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Miami feels heat of local tropical

It’s no surprise tropicals continue to ride a tidal wave of what’s hot, and rising demand is keeping those who concentrate on the once-lesser known perishables on their toes.

“Overall, tropicals are going from exotic to specialties to mainstream,” says Mary Ostlund, director of marketing for Brooks Tropicals, LLC. “Whether it’s all the Caribbean cruises consumers go on, or the simple desire to eat more fruits and vegetables, tropicals are gaining a foothold on the North American dining room table.”

Better yet for Miami suppliers, some of these new favorites are cultivated in nearby Redland and sold under the popular Redland Raised brand. So locally grown or imported, retailers and restaurant throughout the region have access to an abundance of tropical choices.

Although the Sunshine State’s tropical fruit acreage has ebbed and receded over the past 70 years, the produce category currently occupies close to 13,000 acres, bringing in $100 million each year.

Miami-Dade County boasts the most agriculturally diverse produce region in the country. The Redland locale, named for its deep red soil, is home to time-honored staple crops like green beans and tomatoes but also teems with a rainbow of tropical treats. Most are uniquely delicious fruits, including black and white sapote, atemoya, canistel, and jackfruit.

All continue to delight local retailers and consumers, with many sold under the well-recognized Redland Raised logo, which also appeals to consumers in neighboring states.

According to Jeff Wasielewski, commercial tropical fruit extension agent for the University of Florida Institute of Food and Agricultural Sciences Extension in Miami-Dade County, the most popular reigning fresh commodities are still avocados, mangos, lychee, longan, and mamey sapote.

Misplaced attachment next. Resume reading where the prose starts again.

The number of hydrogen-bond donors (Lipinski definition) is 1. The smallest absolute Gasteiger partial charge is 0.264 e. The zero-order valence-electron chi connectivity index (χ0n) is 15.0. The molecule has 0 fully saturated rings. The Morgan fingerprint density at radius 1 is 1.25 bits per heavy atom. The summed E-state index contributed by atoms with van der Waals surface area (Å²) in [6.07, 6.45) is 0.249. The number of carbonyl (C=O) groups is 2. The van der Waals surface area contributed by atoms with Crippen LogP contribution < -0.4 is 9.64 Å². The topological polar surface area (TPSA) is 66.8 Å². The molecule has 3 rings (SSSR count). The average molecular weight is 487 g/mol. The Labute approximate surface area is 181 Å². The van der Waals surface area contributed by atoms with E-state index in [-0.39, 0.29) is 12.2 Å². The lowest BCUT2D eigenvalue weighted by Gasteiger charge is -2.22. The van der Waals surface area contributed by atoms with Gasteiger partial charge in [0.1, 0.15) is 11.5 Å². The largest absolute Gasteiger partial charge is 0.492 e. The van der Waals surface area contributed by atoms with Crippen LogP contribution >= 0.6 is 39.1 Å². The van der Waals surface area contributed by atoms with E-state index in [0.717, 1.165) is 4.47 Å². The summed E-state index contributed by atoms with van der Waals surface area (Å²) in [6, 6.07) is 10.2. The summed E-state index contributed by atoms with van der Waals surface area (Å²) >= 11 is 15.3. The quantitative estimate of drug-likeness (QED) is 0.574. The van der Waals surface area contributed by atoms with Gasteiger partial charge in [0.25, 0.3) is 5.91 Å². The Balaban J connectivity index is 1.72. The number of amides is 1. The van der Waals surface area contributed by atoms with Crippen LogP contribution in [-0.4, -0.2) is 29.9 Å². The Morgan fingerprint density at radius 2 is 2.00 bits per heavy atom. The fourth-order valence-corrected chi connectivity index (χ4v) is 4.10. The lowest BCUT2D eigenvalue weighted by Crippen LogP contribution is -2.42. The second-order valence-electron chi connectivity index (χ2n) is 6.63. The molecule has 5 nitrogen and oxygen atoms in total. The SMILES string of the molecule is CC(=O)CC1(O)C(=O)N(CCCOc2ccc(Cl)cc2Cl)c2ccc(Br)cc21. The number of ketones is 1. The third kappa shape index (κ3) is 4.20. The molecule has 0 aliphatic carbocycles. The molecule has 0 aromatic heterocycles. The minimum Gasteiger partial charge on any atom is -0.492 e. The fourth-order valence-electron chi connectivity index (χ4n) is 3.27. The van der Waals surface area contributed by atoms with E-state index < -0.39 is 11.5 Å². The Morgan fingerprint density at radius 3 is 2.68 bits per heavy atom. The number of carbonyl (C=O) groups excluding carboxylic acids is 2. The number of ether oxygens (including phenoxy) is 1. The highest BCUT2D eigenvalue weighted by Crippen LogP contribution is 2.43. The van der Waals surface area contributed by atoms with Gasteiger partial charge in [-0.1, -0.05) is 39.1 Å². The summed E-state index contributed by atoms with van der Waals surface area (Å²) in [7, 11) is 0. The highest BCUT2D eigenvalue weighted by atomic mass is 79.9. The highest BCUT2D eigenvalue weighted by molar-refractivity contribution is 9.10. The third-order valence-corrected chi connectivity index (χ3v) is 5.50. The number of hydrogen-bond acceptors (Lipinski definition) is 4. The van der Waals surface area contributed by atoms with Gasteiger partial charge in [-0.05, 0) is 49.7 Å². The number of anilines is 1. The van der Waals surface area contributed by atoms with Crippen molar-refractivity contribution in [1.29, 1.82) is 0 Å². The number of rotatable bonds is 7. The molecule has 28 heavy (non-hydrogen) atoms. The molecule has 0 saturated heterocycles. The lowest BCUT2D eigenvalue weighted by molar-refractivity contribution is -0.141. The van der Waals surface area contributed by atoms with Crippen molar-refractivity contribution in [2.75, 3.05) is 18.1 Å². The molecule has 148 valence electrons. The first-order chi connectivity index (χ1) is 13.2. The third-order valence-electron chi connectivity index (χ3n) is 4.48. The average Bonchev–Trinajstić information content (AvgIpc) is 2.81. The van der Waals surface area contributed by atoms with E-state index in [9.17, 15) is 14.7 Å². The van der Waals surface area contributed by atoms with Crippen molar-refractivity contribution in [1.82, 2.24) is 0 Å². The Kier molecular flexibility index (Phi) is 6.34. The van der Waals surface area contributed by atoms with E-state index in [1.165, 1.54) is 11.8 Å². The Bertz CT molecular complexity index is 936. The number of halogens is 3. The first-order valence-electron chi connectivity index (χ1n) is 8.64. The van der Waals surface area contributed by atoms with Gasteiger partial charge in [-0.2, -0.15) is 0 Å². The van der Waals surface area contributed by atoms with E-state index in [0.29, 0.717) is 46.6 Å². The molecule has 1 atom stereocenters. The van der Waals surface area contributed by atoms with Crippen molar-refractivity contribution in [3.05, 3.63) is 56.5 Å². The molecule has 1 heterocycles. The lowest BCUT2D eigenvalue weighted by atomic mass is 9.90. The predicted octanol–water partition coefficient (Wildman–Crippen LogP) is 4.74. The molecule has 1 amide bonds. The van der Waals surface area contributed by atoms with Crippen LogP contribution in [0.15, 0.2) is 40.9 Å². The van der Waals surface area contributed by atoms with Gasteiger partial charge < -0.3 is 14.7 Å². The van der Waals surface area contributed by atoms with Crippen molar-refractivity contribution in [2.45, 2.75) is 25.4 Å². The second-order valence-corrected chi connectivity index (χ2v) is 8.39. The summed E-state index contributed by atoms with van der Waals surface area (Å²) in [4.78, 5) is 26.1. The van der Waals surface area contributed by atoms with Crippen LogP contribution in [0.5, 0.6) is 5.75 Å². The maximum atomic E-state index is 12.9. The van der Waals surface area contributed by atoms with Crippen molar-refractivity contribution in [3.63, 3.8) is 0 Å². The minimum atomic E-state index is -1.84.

He notes that “pitaya, also called dragon fruit, has seen a surge in popularity over the past five years as well.”

Ostlund adds that Florida starfruit is a chart-topper and local favorite, and considers dragon fruit, passionfruit, and guava as “emerging players.”

Fortunately, Brooks Tropicals grows all three of these fruits locally in Miami-Dade county.

For its part, Ecoripe supplies a number of the aforementioned local standouts in the summer months including dragon fruit, lychee, guava, coconuts, mangos, and starfruit.

Even when the distributor transitions into the fall and winter, when import numbers rise, “We still count on such local staples as boniatos, longan, and specialty eggplants during those months,” says Marc Holbik, president of Ecoripe Tropicals Inc., Miami.

Jalaram Produce, Inc., a local grower of fresh Indian fruits and vegetables, has a 400-acre tract in Homestead. Cruz Castillo, in sales for the company, cites Indian long squash, Chinese okra (produced almost year-round), Indian bitter melon, and snake gourd as among the top sellers from Jalaram’s lineup.

This is an excerpt from the most recent Produce Blueprints quarterly journal. Click here to read the full article.